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Keller thinking big in javelin

Heritage senior's effort on Saturday nearly national record

Published: April 30, 2012, 5:00pm

As the javelin flew, Sean Keller’s mind raced.

The Heritage senior thought about how he had likely just broken his own state record and perhaps set the national mark as well.

He thought about how he may have just qualified for the Olympic Trials and would get to compete on the biggest stage of his life.

And he thought about how he had just squashed any self-doubt that had been lingering as a result of underachieving throws in previous meets.

Right now, you’re probably saying “that’s quite a lot of thoughts to rifle in the middle of a single throw.”

Yeah, but you don’t realize how long that thing was in the air.

Keller won the Centennial Invitational in Gresham, Ore. on Saturday when his javelin sailed 244 feet and 1 inch. He broke his Washington high school record by an even 12 feet, and fell of an inch short of Sam Crowser’s in-season national high school record.

The throw qualified him for the Olympic Trials, which take place in June in Eugene, and gave his sagging confidence a shot of Red Bull.

Is one of your goals to make the Olympics? Keller was asked Monday.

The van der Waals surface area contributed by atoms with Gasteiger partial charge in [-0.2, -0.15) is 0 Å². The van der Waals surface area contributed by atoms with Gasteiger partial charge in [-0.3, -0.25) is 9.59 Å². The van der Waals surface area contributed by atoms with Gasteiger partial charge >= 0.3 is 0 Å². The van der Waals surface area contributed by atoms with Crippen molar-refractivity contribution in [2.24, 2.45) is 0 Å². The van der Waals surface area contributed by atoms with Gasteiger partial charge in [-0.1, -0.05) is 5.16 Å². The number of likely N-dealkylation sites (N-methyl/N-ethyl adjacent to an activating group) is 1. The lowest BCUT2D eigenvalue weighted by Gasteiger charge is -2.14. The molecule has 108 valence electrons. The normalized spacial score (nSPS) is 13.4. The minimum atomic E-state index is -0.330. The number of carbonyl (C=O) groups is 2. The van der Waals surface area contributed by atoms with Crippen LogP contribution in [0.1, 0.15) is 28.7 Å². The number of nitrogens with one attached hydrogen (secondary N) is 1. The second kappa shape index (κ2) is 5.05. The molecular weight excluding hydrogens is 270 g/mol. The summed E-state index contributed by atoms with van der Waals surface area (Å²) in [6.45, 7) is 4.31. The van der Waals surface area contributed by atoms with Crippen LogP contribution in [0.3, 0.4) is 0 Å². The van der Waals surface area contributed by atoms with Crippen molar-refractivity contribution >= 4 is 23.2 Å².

“It is now,” the 18-year-old replied.

That aspiration may have seemed farfetched just a week earlier when Keller threw 213 feet at the Oregon Relays — still good enough to win, but well south of his standards.

He thought his form had betrayed him, that his arm was flaming out. As Heritage track coach Russ Weaver said: “There was a little bit of concern. There was a little bit of self-doubt in him.”

Not anymore.

Keller’s throw was almost 40 feet better than Newberg’s Cody Danielson. Keller said that “Oh my God!” left the mouths of several onlookers when the javelin landed.

The throw also earned Keller an invitation to the Southwest Track and Field Classic in New Mexico.

Even so, his goals have not changed dramatically.

“I just want to get better — to be better than I was before,” Keller said. “I just want to keep improving.”